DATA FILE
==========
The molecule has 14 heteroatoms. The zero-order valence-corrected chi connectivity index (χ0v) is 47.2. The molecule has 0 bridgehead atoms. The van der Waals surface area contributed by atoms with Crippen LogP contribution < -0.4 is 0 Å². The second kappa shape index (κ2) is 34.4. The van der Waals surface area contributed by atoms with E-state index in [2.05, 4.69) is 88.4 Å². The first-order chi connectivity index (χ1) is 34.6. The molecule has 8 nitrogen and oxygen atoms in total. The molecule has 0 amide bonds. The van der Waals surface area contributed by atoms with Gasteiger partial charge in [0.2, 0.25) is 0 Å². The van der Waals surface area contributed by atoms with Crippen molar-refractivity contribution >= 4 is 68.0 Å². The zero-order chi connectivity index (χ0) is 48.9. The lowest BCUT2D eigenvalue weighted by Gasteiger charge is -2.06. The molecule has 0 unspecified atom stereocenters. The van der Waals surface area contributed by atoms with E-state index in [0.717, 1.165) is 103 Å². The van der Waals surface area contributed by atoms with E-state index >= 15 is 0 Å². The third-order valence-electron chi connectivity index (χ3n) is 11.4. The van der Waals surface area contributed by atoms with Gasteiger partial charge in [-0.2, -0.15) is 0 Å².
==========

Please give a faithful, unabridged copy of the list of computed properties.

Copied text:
The molecule has 14 heteroatoms. The zero-order valence-corrected chi connectivity index (χ0v) is 47.2. The molecule has 0 bridgehead atoms. The van der Waals surface area contributed by atoms with Crippen LogP contribution < -0.4 is 0 Å². The second kappa shape index (κ2) is 34.4. The van der Waals surface area contributed by atoms with E-state index in [2.05, 4.69) is 88.4 Å². The first-order chi connectivity index (χ1) is 34.6. The molecule has 8 nitrogen and oxygen atoms in total. The molecule has 0 amide bonds. The van der Waals surface area contributed by atoms with Gasteiger partial charge in [0.2, 0.25) is 0 Å². The van der Waals surface area contributed by atoms with Crippen molar-refractivity contribution >= 4 is 68.0 Å². The zero-order chi connectivity index (χ0) is 48.9. The lowest BCUT2D eigenvalue weighted by Gasteiger charge is -2.06. The molecule has 0 unspecified atom stereocenters. The van der Waals surface area contributed by atoms with E-state index in [0.717, 1.165) is 103 Å². The van der Waals surface area contributed by atoms with E-state index >= 15 is 0 Å². The third-order valence-electron chi connectivity index (χ3n) is 11.4. The van der Waals surface area contributed by atoms with Gasteiger partial charge in [-0.2, -0.15) is 0 Å².